Later, it becomes more marked here and in the joints of the extremities. By the end of fifth decade, bony projections from the superior and/or inferior margins of the rib are fairly well marked in males, and the pit deepens and widens.

In females, the pit is relatively shallow and the bone itself is thinner. Ossification of laryngeal and costal cartilages and hyoid bone usually begin. Early changes in the articular surfaces of many bones may appear; they include lipping, reduction of joint space, and the presence of punched-out areas of osteoporosis on Xray examination. The skull bones gradually change from an ivory-like to granular appearance and feel.

An Arcus Senilis (a grey opaque ring surrounding the margin of the cornea, due to degenerative changes), but separated from the margin by an area of clear cornea, may appear as a result of lipoid degeneration about fifty years or later, but is not complete before sixty years. When it occurs in young adults due to hyperlipidaemia, it is called arcus juveniles.

GREYING of the hair is variable and not of much value. Head hair may become grey after forty years, first at the temples. Later it involves the beard and chest hair and eyebrows, but pubic hair, does not become grey before 50 to 55 years.

50 TO 60 YEARS: The external tables of the vault become slightly thinner. The molar crowns of the teeth are usually worn flat to a single plane. If all molar cusps are so worn that the crown is a flat plane, an age of fifty plus may be concluded.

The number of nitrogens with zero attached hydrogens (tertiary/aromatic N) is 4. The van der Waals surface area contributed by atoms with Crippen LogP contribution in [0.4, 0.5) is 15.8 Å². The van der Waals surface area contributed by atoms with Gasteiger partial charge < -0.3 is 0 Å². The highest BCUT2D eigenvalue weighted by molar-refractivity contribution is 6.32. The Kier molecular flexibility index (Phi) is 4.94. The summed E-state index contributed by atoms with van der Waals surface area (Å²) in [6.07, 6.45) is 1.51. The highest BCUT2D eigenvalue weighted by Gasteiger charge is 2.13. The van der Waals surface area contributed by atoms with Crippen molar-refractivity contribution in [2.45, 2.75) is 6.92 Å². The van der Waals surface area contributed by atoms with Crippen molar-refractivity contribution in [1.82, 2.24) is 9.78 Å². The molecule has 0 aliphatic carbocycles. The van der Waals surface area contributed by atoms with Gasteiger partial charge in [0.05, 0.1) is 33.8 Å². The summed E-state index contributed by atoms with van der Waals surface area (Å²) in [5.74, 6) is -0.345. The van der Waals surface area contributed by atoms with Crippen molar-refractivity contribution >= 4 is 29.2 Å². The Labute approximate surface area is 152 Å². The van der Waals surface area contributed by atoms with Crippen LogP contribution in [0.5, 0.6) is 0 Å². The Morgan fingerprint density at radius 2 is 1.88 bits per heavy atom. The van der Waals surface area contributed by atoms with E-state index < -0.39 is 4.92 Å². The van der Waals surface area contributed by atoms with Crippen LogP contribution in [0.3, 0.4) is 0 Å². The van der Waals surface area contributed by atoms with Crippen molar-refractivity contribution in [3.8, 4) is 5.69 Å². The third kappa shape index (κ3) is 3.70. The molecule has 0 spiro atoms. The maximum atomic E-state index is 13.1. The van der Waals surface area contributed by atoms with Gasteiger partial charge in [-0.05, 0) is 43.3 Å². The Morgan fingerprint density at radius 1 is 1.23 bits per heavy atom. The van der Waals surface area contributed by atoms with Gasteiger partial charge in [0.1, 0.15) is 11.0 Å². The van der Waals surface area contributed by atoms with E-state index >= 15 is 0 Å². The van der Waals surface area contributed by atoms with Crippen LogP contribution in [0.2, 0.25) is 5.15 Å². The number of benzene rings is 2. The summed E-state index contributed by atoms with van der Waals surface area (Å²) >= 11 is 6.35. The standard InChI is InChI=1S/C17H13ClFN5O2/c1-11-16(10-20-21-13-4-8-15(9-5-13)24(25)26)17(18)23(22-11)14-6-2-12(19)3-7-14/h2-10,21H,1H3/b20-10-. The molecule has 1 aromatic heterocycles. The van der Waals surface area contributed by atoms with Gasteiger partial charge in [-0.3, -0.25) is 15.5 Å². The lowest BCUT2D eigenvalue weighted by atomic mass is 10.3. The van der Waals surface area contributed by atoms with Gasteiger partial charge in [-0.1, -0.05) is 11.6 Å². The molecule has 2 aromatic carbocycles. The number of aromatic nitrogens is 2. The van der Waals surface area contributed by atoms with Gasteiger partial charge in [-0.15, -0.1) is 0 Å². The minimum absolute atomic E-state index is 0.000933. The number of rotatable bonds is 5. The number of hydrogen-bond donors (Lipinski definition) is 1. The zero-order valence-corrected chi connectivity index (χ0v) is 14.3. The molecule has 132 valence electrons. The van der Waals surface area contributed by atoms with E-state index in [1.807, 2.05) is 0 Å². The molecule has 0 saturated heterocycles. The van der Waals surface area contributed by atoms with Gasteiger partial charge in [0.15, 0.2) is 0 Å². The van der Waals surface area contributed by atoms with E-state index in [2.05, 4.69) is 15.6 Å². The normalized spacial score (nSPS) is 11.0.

AFTER SIXTY YEARS: Further sutural closure of skull occurs. The linea and tuberosities of muscle attachment may show small osteophytic “spurs” or ‘spikes” in the fifties and sixties and are well advanced in the seventies. Joint changes become more extreme in character and osteoporosis is more marked.

The joint between the manubrium and the body of the sternum may fuse, and calcification of the laryngeal and costal cartilages becomes more visible. The predominant features of this period are pathological skeletal changes. The hair may become silvery-white. A completely edentulous upper and lower jaw usually indicates an age of over 70 years.

Loss of collagenous stroma occurs in old age due to which the bone becomes lighter. The stroma is lost first in the outer cortex and the zone around the marrow cavity. The ends of long bones adjacent to the joints are the first to appear fragile and brittle.

Radiological thinning of the cortex and progressive rarefaction of the apex of the medullary cavity in the head of the humerus and femur are helpful in the age estimation. Microradiographs of bone are useful. It is based on the correlation between increasing age and loss of bone through natural remodelling processes.

Loss of elasticity of skin, wrinkling and discolouration of the skin of buttocks and abdomen, atrophy of uterus and ovaries, brown atrophy of the heart, and atherosclerotic change in the arteries give an indication of old age.

The age estimation becomes more uncertain after the age of 25 years. It is difficult to achieve an accuracy of even five years. A careful examination of all factors may enable the doctor to make a fair approximation to the decade within which a person may be. Any closer approximation must be made with considerable reservation.

Premature ageing may be produced due to illness, malnutrition, suffering, anxiety or worry. White hair may be produced in quite young people from grief or shock.